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12

Fetal RNA - mRNA and microRNA - has been detected in maternal blood as shown in this report. Here's a second report showing how fetus gives back to repair the maternal myocardium - fetal cells traffic to an injured maternal myocardium and undergo cardiac differentiation.


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The easiest answer to this question is NO. We will not be able to print humans any time soon, if ever. Despite the potential of the technology, it will likely still make more sense to use stem cells to fight genetic diseases, create limited cellular masses such as hearts and other organs, and to do reconstructive surgeries such as skeletal repairs. The ...


4

There are several competing models of metastasis, and this question does go right to the differences between them. The primary thing to remember about CSCs is that all evidence suggests that they are a tiny, tiny subset of tumor cells. CTCs, meanwhile, consist of whichever cells manage to acquire the right combination of motility, invasiveness, and ...


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No. Very early in the development of an organism, it is just a clump of cells. Then those cells communicate, and determine where they are in the clump, which determines their eventual fate in the full organism. In mammals, for instance, cells split into three different layers, and the skin and nerve cells develop from cells in the outermost layer...etc. ...


3

In almost all metazoa, the pro-germline cells get segregated from other stem cells at an early stage of development and they thrive and differentiate in their neighborhood. This is important in order to preserve the germline. This post provides some basic explanation. However, even drosophila have adult multipotent stem cells and help in the formation of ...


2

Stem cells are not all 'unipotent' - they cannot necessarily differentiate into any type of cell. For instance, resident stem cells in tissues such as muscle - myo-satellite cells - are partially differentiated and during cell division one daughter differentiates further to become a myocyte (for example), and the other daughter the replacement myosatellite ...


2

I heard that as well and was skeptical at first, but apparently there IS science to support it- http://mblogs.discovermagazine.com/80beats/2011/11/21/helpful-mouse-fetuses-naturally-send-stem-cells-to-mom-to-fix-her-damaged-heart/ Officially found with mice, but it supports how some women that suffered damages while pregnant are sometimes found with their ...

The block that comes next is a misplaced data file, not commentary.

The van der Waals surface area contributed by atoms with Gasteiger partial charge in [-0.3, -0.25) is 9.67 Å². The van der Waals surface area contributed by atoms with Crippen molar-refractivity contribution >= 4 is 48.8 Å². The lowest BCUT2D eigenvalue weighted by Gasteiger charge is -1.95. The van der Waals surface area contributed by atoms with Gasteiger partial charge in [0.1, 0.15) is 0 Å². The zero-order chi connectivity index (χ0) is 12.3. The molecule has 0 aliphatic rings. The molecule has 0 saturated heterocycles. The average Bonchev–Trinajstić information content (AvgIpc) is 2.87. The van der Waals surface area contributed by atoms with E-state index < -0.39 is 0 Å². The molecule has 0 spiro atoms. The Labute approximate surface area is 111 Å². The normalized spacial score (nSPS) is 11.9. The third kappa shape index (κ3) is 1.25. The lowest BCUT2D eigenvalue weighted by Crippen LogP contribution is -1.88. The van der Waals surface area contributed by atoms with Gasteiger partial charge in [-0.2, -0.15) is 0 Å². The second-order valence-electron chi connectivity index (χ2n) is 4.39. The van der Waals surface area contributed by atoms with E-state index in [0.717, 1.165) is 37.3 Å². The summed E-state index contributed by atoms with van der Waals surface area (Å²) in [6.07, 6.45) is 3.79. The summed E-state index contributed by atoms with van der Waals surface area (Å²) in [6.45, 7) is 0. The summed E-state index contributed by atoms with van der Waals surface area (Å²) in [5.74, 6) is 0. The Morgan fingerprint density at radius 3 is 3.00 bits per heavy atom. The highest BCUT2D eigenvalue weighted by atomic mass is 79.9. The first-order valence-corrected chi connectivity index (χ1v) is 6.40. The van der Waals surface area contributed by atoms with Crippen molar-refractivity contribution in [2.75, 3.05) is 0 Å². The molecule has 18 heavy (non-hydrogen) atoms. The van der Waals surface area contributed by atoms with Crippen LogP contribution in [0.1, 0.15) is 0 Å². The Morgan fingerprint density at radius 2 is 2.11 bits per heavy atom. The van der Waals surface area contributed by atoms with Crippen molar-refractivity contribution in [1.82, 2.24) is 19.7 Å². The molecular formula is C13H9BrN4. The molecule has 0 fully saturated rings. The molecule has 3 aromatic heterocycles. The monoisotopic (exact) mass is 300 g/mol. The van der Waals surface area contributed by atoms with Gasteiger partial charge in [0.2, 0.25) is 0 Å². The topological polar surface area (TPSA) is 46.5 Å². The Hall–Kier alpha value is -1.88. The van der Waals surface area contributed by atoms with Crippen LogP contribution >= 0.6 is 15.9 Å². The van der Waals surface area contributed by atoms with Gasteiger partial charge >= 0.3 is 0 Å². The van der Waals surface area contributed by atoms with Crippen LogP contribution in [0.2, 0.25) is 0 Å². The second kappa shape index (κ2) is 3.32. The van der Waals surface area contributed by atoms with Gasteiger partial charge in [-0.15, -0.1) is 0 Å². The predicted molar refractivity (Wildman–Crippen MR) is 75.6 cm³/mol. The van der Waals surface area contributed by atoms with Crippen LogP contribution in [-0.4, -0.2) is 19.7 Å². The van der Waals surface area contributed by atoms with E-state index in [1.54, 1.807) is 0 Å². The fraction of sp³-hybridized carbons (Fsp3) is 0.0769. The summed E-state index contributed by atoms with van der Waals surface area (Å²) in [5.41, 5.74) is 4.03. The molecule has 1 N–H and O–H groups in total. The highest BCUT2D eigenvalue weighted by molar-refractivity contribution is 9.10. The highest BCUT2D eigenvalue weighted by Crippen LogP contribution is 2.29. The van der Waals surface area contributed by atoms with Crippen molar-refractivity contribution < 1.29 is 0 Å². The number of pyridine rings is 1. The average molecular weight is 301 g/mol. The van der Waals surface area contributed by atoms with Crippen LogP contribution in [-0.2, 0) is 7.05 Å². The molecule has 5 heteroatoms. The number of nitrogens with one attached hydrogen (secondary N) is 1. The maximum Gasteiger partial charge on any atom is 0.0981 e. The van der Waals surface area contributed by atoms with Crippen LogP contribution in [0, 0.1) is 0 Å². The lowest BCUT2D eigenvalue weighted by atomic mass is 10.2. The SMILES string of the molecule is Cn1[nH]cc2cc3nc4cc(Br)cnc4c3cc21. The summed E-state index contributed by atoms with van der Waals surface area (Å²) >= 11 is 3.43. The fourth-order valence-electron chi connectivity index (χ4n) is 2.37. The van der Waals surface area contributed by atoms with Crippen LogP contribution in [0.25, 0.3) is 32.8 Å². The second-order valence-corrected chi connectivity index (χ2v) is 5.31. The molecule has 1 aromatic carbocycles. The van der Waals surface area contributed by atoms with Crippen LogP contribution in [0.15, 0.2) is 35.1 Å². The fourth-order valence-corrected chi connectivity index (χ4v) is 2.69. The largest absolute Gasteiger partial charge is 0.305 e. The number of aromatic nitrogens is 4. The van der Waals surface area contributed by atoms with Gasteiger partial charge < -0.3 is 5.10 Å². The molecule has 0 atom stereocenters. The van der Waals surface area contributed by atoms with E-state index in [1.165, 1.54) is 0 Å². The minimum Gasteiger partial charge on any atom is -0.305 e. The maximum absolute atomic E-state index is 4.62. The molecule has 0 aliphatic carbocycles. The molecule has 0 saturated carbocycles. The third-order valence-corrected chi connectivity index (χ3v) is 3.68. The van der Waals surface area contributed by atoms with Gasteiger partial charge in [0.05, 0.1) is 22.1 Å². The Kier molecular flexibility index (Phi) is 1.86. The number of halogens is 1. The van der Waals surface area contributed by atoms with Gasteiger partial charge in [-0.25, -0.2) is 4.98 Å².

2

You have a few misconceptions about stem cells, I will try to explain where they are. First of all, cells are not independent. They influence each other with signals and secreted messenger substances. If you look at a human embryo the state of totipotency (where all cells can differentiate into each cell type of the body) ends after 3-4 days when the ...


2

A skeleton is itself very complicated. It's not just apatite in the shape of a skeleton. The bones have structure, and many have bone marrow. Tiny cells navigate through the bone matrix, keeping it sound. Those cells, and the ones in the marrow, need a blood supply to keep them alive. Plus, what swbarnes2 said.


2

No. The reason is that development is extremely important for getting tissue organized on the appropriate scale. We can place groups of cells or a scaffold somewhere, but we can't assemble a working cell from component bits, much less make one that has one end in one's toe and the other in the spine (as is the case with sensory neurons for our legs). So ...


1

Strictly speaking ES cells are not man made, they come from blastocysts so already exist in nature. One thing you're forgetting is that even though stems cells that come from adults(experience aging) like iPS cells , they are reprogrammed to a naive or new state and thus are thought to "start all over" including getting longer telomeres(which shorten as you ...


1

The transplantation is an equivalent of a process that naturally occurs in human body, homing of the hematopoietic stem cells. Immature hematopoietic stem cells have the ability to pass the bone marrow barrier, and therefore is able to migrate between bones and other organs within an individual. (e.g. thymus, which is how it can produce T cells.) Williams ...


1

Autologous stem cell transplants are used to treat individuals who have had their bone marrow destroyed or damaged by diseases such as lymphomas or by irradiation or cancer treatments. As they are damaged and potentially cancerous, they are removed. They are then replaced in the transplant. The whole idea is to destroy all the cells before transplanting the ...


1

Another paper from Yamanaka's group explains Fbx15. It says: Inactivation of Oct3/4 in ES cells led to rapid extinction of Fbx15 expression. Fbx15-null ES cells were normal in morphology, proliferation, and differentiation. These data demonstrate that Fbx15 is a novel target of Oct3/4 but is dispensable for ES cell self-renewal, development, and ...


1

I'm not sure about the first developmental stages but, given you already have hundreds of cells with slightly different physiology, the next developmental stages like dev. of neural tube happen through excretion of translation factors and growth factors in several cells. Each of those cells that are in a region where more than one excretion overlaps get a ...



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